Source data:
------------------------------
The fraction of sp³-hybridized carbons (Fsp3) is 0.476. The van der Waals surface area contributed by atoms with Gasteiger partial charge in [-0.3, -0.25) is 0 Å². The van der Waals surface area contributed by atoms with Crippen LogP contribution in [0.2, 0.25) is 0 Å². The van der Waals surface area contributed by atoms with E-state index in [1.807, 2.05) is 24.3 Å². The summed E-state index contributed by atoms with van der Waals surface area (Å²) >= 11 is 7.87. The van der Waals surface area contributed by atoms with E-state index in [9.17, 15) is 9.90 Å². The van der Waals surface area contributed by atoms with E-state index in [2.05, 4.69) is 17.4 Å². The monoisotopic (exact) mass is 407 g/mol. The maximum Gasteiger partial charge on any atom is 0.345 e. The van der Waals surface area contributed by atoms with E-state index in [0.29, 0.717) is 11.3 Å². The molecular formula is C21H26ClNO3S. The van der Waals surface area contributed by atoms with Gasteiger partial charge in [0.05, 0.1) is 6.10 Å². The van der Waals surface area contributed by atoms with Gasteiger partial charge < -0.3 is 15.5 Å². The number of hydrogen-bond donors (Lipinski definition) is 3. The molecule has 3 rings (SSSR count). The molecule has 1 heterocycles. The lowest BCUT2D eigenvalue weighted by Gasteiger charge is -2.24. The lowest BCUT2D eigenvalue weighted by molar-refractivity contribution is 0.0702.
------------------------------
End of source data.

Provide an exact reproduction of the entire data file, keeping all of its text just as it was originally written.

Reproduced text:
The fraction of sp³-hybridized carbons (Fsp3) is 0.476. The van der Waals surface area contributed by atoms with Gasteiger partial charge in [-0.3, -0.25) is 0 Å². The van der Waals surface area contributed by atoms with Crippen LogP contribution in [0.2, 0.25) is 0 Å². The van der Waals surface area contributed by atoms with E-state index in [1.807, 2.05) is 24.3 Å². The summed E-state index contributed by atoms with van der Waals surface area (Å²) >= 11 is 7.87. The van der Waals surface area contributed by atoms with E-state index in [9.17, 15) is 9.90 Å². The van der Waals surface area contributed by atoms with E-state index in [2.05, 4.69) is 17.4 Å². The monoisotopic (exact) mass is 407 g/mol. The maximum Gasteiger partial charge on any atom is 0.345 e. The van der Waals surface area contributed by atoms with E-state index in [0.29, 0.717) is 11.3 Å². The molecular formula is C21H26ClNO3S. The van der Waals surface area contributed by atoms with Gasteiger partial charge in [0.05, 0.1) is 6.10 Å². The van der Waals surface area contributed by atoms with Gasteiger partial charge < -0.3 is 15.5 Å². The number of hydrogen-bond donors (Lipinski definition) is 3. The molecule has 3 rings (SSSR count). The molecule has 1 heterocycles. The lowest BCUT2D eigenvalue weighted by Gasteiger charge is -2.24. The lowest BCUT2D eigenvalue weighted by molar-refractivity contribution is 0.0702.